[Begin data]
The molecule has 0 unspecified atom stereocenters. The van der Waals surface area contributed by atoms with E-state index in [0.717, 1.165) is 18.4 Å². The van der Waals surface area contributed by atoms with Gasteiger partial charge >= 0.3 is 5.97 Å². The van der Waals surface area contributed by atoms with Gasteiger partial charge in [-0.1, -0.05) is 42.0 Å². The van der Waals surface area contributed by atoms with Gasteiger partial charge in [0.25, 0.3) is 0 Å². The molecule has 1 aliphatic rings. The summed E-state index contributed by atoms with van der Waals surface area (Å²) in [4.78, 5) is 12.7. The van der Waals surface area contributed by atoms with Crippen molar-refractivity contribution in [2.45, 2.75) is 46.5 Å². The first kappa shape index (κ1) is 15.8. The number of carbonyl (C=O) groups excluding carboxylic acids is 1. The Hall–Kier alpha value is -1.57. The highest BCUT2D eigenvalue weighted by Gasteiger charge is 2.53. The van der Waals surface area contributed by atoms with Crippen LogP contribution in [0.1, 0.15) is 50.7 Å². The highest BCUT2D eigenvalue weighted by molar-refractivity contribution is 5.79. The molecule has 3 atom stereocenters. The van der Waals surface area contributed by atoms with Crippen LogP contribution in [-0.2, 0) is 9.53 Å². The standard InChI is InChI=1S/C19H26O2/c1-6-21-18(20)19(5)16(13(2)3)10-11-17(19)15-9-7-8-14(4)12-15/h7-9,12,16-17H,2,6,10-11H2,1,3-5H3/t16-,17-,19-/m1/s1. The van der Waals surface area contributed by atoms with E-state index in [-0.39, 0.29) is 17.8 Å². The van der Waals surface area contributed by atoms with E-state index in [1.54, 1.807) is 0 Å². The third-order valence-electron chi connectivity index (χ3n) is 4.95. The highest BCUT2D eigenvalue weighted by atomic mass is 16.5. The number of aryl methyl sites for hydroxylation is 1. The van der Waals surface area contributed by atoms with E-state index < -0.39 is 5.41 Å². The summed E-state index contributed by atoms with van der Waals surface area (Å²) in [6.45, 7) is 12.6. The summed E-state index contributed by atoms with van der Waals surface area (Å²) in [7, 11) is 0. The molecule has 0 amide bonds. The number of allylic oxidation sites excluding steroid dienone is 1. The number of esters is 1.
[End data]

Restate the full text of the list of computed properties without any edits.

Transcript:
The molecule has 0 unspecified atom stereocenters. The van der Waals surface area contributed by atoms with E-state index in [0.717, 1.165) is 18.4 Å². The van der Waals surface area contributed by atoms with Gasteiger partial charge >= 0.3 is 5.97 Å². The van der Waals surface area contributed by atoms with Gasteiger partial charge in [-0.1, -0.05) is 42.0 Å². The van der Waals surface area contributed by atoms with Gasteiger partial charge in [0.25, 0.3) is 0 Å². The molecule has 1 aliphatic rings. The summed E-state index contributed by atoms with van der Waals surface area (Å²) in [4.78, 5) is 12.7. The van der Waals surface area contributed by atoms with Crippen molar-refractivity contribution in [2.45, 2.75) is 46.5 Å². The first kappa shape index (κ1) is 15.8. The number of carbonyl (C=O) groups excluding carboxylic acids is 1. The Hall–Kier alpha value is -1.57. The highest BCUT2D eigenvalue weighted by Gasteiger charge is 2.53. The van der Waals surface area contributed by atoms with Crippen LogP contribution in [0.1, 0.15) is 50.7 Å². The highest BCUT2D eigenvalue weighted by molar-refractivity contribution is 5.79. The molecule has 3 atom stereocenters. The van der Waals surface area contributed by atoms with Crippen LogP contribution in [-0.2, 0) is 9.53 Å². The standard InChI is InChI=1S/C19H26O2/c1-6-21-18(20)19(5)16(13(2)3)10-11-17(19)15-9-7-8-14(4)12-15/h7-9,12,16-17H,2,6,10-11H2,1,3-5H3/t16-,17-,19-/m1/s1. The van der Waals surface area contributed by atoms with E-state index in [-0.39, 0.29) is 17.8 Å². The van der Waals surface area contributed by atoms with E-state index in [1.54, 1.807) is 0 Å². The third-order valence-electron chi connectivity index (χ3n) is 4.95. The highest BCUT2D eigenvalue weighted by atomic mass is 16.5. The number of aryl methyl sites for hydroxylation is 1. The van der Waals surface area contributed by atoms with E-state index < -0.39 is 5.41 Å². The summed E-state index contributed by atoms with van der Waals surface area (Å²) in [6.45, 7) is 12.6. The summed E-state index contributed by atoms with van der Waals surface area (Å²) in [7, 11) is 0. The molecule has 0 amide bonds. The number of allylic oxidation sites excluding steroid dienone is 1. The number of esters is 1.